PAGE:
Tuesday, September 16, 2014

Breaking News: CAFC Finds Corporate President Liable in Trek Leather

In a closely watched decision, the Court of Appeals for the Federal Circuit has reversed itself and upheld the decision of the Court of International Trade in U.S. v. Trek Leather. The core issue here is whether an individual can be held liable for customs-related negligence when that individual is not the importer of record. According to 19 U.S.C § 1592 no "person" may "enter or introduce" merchandise into the United States by means of a material false statement or omission that is the result of fraud, gross negligence, or negligence. Here, the government claimed that the importer and its president were both separately negligent. The president argued that since he did not enter the merchandise, he could not be negligent.

Initially, the Federal Circuit agreed. It reasoned that negligence is an absence of reasonable care and that the law only puts the reasonable care obligation on the importer of record. The United States asked the full Court of Appeals to reconsider that decision, which it agreed to do.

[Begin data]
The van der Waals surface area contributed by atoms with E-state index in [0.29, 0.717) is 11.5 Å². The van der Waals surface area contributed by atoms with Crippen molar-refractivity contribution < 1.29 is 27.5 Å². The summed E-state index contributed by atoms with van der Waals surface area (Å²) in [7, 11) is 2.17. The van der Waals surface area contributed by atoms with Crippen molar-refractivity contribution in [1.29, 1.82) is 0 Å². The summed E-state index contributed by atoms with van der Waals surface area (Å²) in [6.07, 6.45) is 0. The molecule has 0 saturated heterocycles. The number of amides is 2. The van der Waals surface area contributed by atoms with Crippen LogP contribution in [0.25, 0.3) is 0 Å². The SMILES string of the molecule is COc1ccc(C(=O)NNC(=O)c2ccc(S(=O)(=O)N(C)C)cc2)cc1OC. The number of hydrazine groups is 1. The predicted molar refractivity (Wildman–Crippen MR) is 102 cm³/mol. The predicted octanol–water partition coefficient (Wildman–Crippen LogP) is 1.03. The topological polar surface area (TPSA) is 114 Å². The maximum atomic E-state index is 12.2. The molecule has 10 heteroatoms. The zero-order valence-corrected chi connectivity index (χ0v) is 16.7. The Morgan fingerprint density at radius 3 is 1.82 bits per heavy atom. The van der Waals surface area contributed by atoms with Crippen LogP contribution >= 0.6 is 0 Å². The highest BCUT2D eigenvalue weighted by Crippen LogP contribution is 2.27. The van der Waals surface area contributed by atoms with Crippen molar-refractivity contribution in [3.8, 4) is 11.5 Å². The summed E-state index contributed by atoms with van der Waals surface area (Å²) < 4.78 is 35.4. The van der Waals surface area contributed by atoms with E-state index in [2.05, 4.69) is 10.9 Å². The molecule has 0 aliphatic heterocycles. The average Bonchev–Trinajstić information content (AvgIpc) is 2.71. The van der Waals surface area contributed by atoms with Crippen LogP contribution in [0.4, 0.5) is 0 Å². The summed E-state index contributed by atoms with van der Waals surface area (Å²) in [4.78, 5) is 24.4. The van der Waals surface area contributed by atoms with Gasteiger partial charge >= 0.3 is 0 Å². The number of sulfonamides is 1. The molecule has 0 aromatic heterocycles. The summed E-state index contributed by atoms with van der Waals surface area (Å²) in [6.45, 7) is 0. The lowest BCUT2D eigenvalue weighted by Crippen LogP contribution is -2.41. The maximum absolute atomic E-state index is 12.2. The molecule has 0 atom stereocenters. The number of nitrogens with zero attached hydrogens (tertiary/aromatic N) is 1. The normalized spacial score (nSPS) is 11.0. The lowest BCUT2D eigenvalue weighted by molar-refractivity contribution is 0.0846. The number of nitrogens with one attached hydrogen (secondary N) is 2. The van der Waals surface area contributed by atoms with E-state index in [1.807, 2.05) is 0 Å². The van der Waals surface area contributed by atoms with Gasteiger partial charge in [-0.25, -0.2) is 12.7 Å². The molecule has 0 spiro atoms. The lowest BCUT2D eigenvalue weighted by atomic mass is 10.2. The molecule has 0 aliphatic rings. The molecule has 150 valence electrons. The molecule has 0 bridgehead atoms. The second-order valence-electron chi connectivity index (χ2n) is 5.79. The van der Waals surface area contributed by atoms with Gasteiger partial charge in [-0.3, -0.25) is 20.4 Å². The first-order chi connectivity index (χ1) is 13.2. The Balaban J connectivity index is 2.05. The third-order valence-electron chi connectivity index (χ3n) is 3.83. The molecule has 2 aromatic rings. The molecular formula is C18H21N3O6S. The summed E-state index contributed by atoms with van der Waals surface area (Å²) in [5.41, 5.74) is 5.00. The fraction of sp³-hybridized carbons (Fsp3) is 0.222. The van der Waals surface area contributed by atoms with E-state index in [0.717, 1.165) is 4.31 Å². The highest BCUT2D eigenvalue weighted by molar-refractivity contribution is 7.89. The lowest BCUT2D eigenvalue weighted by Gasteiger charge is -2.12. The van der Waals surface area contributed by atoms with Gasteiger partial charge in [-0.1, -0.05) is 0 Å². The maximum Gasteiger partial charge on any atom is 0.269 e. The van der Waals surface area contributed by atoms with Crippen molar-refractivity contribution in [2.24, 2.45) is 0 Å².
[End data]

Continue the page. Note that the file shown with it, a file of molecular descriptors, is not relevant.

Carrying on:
In the decision issued today, the Court reversed course and affirmed the Court of International Trade. The Court found that the phrase "enter or introduce" expands the scope of "persons" to whom the law is applicable beyond the importer of record. Because the defendant was actively involved in directing the importation of this merchandise, and did so on the basis of false statements, he "introduced" the merchandise and can be held liable for negligence.

Compliance professionals, small business owners, and entrepreneurs who import should think about that.

I'll post a more detailed analysis as soon as possible.

1 comment:

Anonymous said...

Im just getting through the first read of the decision and have not thought through all the initial reactions. But one question that comes to mind in reading the rationale based on Panama Hats is if "introduce" covers pre-entry filing activities, how can those support an allegation of a material false statement or omission on which to base a 592(A) penalty when the entry is not filed at that point? The court seems to expand the scope of "introduce" even further than what the facts of this case require and then goes on to state it does not have to define the reach of "introduce." This seems like a very slippery slope.